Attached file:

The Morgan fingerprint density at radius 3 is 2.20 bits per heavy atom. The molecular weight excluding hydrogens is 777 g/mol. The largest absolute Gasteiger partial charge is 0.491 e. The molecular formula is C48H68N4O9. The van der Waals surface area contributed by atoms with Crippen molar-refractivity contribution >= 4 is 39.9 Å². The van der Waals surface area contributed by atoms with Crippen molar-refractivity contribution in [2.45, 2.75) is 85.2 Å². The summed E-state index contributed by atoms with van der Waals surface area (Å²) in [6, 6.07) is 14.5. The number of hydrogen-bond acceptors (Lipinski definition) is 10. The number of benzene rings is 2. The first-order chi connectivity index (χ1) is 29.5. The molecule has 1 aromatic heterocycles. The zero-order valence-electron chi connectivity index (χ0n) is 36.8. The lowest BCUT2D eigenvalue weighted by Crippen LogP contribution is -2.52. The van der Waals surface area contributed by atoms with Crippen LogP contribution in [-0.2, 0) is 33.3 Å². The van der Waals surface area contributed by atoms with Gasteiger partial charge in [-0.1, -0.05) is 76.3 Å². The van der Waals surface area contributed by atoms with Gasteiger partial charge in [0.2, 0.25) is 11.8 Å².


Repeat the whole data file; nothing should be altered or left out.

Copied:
The Morgan fingerprint density at radius 3 is 2.20 bits per heavy atom. The molecular weight excluding hydrogens is 777 g/mol. The largest absolute Gasteiger partial charge is 0.491 e. The molecular formula is C48H68N4O9. The van der Waals surface area contributed by atoms with Crippen molar-refractivity contribution >= 4 is 39.9 Å². The van der Waals surface area contributed by atoms with Crippen molar-refractivity contribution in [2.45, 2.75) is 85.2 Å². The summed E-state index contributed by atoms with van der Waals surface area (Å²) in [6, 6.07) is 14.5. The number of hydrogen-bond acceptors (Lipinski definition) is 10. The number of benzene rings is 2. The first-order chi connectivity index (χ1) is 29.5. The molecule has 1 aromatic heterocycles. The zero-order valence-electron chi connectivity index (χ0n) is 36.8. The lowest BCUT2D eigenvalue weighted by Crippen LogP contribution is -2.52. The van der Waals surface area contributed by atoms with Crippen LogP contribution in [-0.2, 0) is 33.3 Å². The van der Waals surface area contributed by atoms with Gasteiger partial charge in [-0.1, -0.05) is 76.3 Å². The van der Waals surface area contributed by atoms with Gasteiger partial charge in [0.2, 0.25) is 11.8 Å².